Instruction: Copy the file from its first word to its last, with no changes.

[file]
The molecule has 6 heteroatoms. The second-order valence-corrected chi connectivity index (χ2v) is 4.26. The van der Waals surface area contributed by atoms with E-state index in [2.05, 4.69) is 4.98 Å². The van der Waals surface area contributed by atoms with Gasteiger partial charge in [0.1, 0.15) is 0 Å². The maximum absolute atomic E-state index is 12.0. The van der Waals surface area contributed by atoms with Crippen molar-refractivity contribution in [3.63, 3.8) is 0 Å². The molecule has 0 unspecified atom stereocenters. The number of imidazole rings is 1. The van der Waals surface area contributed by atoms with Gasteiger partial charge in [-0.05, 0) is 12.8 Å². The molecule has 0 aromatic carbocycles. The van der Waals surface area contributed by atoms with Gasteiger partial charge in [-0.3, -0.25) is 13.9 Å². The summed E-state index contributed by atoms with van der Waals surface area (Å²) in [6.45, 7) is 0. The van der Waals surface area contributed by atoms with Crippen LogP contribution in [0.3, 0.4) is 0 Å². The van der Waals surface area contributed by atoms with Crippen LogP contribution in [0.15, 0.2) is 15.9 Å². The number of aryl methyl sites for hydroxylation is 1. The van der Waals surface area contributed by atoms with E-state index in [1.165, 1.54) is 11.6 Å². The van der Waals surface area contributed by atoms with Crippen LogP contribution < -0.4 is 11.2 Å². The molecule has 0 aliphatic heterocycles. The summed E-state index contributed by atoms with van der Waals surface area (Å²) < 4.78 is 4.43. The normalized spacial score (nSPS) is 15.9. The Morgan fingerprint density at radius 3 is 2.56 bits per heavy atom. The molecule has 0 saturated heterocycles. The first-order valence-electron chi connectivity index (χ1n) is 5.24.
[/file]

The molecule has 6 heteroatoms. The second-order valence-corrected chi connectivity index (χ2v) is 4.26. The van der Waals surface area contributed by atoms with E-state index in [2.05, 4.69) is 4.98 Å². The van der Waals surface area contributed by atoms with Gasteiger partial charge in [0.1, 0.15) is 0 Å². The maximum absolute atomic E-state index is 12.0. The van der Waals surface area contributed by atoms with Crippen molar-refractivity contribution in [3.63, 3.8) is 0 Å². The molecule has 0 unspecified atom stereocenters. The number of imidazole rings is 1. The van der Waals surface area contributed by atoms with Gasteiger partial charge in [-0.05, 0) is 12.8 Å². The molecule has 0 aromatic carbocycles. The van der Waals surface area contributed by atoms with Gasteiger partial charge in [-0.3, -0.25) is 13.9 Å². The summed E-state index contributed by atoms with van der Waals surface area (Å²) in [6.45, 7) is 0. The van der Waals surface area contributed by atoms with Crippen LogP contribution in [0.3, 0.4) is 0 Å². The van der Waals surface area contributed by atoms with Crippen LogP contribution in [0.15, 0.2) is 15.9 Å². The number of aryl methyl sites for hydroxylation is 1. The van der Waals surface area contributed by atoms with E-state index in [1.165, 1.54) is 11.6 Å². The van der Waals surface area contributed by atoms with Crippen LogP contribution < -0.4 is 11.2 Å². The molecule has 0 aliphatic heterocycles. The summed E-state index contributed by atoms with van der Waals surface area (Å²) < 4.78 is 4.43. The normalized spacial score (nSPS) is 15.9. The Morgan fingerprint density at radius 3 is 2.56 bits per heavy atom. The molecule has 0 saturated heterocycles. The first-order valence-electron chi connectivity index (χ1n) is 5.24.